THE TALLEST BUILDING IN THE WORLD.

THE TALLEST BUILDING IN THE WORLD.

The Park Row Syndicate building, New York city, which is rapidly nearing completion, is thirty stories high. It is the tallest building in the city, if not in the world. The illustration given herewith is made from a late photograph taken especially for this paper. The building proper is twenty six stories high, with two towers of four stories. Its height from the curb to the top of the cupolas is 386 feet, It has a frontage on Park row, facing the post office, of nearly 104 feet; the wing on Ann street shows a twenty-foot front, and forty-eight feet on Theatre alley. The depth of the building is 154 feet. The area covered is 15,000 square feet of sandy formation. Piles to the number of 3,500 were driven into this soil to a depth of twenty feet. These piles are from ten to fourteen

inches in diam r at the head, and twenty to twenty-five feet ete long. The excavation below the curb is thirty-four feet, and from twelve to sixteen inches more space was excavated round the heads of the piles, which was filled in with concrete of cement, sand, and hollow broken stone. Upon the concrete tapping are laid large granite blocks for bases for the piers, which are of brick, with granite capstones to carry the grilage beams. 1 he bottoms of these grillage beams are twentynine feet and one and one-half inches below the first floor level. Each foundation had to be especially designed for the column loads to be sustained by it, the size of girders and the weight of grillage beams varying according to location. The distributing girders are of plate construction and range from eight to forty-seven feet in length, and forty-four to ninety-six inches in depth. The weight of the largest girder at Theatre alley is 105,380 pounds; its length is forty-seven feet. The main roof over the twenty fifth story is formed flat and carries a water tank of to,000 gallons capacity. The amount of steel in the building is 9,000 tons. The cupolas on the towers are covered with planished copper. The floors, which are of terra cotta, are guaranteed to carry 500 pounds to the square inch. The elevators to carry so many passengers as will use them daily will be very fast—that designed for freight must carry 8,000 pounds, and the other cars 3,000 pounds each. Durthe ten hours the cars will make 200 full trips each. The architect is R. H. Robertson, of New York city. A. Pauli is inspector for the building under him. The steel work was designed by N. Roberts, C. E., of New York. John Downey was contractor for the gentral work, and T. P. Galligan for excavation. The steel and iron was furnished byj. B. and J. M.’Cornell, and the masonry by Dawson & Archer. The cost of the building was ov3r $2,000,000.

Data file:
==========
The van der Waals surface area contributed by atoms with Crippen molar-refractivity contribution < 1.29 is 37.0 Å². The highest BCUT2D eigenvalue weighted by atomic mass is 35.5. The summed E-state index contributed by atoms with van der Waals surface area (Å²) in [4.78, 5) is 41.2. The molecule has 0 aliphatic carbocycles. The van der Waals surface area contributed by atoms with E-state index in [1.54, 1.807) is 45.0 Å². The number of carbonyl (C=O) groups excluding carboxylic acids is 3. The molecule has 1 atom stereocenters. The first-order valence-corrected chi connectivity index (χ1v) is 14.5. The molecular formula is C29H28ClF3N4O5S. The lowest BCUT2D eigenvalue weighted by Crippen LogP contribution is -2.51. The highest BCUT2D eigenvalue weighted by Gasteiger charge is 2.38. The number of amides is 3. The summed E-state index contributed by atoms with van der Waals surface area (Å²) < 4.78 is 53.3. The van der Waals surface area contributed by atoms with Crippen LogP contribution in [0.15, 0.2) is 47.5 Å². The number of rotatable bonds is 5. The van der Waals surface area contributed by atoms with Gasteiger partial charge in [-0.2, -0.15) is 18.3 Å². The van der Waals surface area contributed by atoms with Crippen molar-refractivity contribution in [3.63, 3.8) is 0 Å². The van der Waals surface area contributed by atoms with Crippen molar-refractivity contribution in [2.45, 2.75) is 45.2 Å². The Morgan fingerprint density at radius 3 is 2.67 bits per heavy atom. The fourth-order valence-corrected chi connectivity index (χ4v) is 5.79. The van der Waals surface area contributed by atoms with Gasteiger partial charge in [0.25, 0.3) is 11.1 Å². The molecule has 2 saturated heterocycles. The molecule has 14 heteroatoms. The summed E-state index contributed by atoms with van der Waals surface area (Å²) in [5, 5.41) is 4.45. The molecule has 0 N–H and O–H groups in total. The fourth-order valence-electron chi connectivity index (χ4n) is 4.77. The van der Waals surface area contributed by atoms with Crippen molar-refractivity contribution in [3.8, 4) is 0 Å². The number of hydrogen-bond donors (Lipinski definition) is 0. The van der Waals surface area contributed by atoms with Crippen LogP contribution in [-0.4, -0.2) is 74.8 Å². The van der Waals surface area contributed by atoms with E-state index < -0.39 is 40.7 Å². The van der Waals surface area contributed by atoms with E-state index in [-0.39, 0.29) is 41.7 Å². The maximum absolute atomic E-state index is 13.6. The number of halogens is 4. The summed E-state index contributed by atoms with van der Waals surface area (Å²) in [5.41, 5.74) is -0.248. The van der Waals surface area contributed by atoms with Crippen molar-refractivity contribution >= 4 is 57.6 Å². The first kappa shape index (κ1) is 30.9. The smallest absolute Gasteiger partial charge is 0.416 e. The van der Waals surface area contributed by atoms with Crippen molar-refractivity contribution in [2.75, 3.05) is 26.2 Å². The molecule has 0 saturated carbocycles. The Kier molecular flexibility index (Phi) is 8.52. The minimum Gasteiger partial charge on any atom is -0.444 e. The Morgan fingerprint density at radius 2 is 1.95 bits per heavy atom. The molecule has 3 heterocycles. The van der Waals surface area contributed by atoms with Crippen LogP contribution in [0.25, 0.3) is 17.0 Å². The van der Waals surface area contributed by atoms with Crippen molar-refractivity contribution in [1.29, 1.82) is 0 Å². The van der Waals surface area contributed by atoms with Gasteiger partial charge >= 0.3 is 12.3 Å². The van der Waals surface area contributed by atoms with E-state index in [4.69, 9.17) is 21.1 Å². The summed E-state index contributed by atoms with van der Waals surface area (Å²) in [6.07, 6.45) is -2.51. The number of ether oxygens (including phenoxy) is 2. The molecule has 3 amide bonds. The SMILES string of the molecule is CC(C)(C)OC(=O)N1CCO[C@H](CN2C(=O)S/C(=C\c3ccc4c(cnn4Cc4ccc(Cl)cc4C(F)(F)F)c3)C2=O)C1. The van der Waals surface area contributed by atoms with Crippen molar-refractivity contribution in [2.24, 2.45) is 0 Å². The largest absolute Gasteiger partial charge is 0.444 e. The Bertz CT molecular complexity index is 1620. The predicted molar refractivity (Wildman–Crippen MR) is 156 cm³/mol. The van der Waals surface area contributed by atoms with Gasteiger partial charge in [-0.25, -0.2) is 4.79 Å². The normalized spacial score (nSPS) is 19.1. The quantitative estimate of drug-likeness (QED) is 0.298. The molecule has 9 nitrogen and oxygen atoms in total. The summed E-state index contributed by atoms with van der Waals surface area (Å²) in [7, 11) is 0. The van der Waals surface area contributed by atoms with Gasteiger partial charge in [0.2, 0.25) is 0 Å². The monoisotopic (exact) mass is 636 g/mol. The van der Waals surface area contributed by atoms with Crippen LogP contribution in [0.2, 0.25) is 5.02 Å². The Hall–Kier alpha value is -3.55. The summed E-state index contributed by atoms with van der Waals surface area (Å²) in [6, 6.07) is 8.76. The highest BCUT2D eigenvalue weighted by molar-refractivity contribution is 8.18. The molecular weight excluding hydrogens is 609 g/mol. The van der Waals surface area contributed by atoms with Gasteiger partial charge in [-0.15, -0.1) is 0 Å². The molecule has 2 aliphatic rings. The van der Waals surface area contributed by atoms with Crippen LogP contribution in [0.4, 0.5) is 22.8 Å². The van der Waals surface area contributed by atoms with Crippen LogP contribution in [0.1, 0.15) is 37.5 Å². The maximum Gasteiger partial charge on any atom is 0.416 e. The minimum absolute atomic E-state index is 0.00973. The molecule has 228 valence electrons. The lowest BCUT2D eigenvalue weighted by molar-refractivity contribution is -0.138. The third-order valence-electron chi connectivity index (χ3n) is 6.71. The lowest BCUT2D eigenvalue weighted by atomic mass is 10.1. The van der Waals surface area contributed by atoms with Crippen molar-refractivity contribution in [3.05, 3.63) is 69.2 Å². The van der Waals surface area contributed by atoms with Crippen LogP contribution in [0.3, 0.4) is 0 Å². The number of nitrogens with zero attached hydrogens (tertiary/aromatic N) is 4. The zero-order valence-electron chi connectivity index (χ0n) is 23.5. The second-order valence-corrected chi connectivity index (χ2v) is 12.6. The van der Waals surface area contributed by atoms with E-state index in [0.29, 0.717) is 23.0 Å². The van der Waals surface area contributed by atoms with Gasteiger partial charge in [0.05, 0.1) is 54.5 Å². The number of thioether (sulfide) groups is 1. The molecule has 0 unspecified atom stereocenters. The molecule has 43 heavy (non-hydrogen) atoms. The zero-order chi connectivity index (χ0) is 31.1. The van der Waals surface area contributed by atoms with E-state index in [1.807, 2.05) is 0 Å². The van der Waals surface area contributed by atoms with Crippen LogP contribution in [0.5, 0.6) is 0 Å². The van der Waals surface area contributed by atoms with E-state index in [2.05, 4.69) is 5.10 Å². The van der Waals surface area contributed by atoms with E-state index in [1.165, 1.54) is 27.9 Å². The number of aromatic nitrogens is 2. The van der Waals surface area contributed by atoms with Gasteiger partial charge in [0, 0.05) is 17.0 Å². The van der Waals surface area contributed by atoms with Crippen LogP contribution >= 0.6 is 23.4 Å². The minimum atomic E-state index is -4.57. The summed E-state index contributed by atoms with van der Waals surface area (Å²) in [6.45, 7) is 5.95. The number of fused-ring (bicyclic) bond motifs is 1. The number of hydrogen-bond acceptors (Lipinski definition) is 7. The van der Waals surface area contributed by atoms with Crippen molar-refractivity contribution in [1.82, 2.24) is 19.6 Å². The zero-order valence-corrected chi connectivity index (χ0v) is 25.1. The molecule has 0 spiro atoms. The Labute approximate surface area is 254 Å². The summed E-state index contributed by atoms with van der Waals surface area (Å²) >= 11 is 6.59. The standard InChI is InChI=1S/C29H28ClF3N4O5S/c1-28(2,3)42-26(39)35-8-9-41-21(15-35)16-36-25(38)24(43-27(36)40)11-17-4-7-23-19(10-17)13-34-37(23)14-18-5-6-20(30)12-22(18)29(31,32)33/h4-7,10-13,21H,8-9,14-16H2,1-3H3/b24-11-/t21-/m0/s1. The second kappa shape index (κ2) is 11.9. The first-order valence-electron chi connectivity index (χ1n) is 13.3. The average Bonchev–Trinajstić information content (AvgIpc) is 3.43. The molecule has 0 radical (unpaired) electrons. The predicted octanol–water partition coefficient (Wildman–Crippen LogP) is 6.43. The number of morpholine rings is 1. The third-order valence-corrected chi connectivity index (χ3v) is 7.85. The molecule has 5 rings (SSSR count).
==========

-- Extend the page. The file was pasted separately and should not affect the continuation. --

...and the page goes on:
THE TALLEST BUILDING IN THE WORLD.

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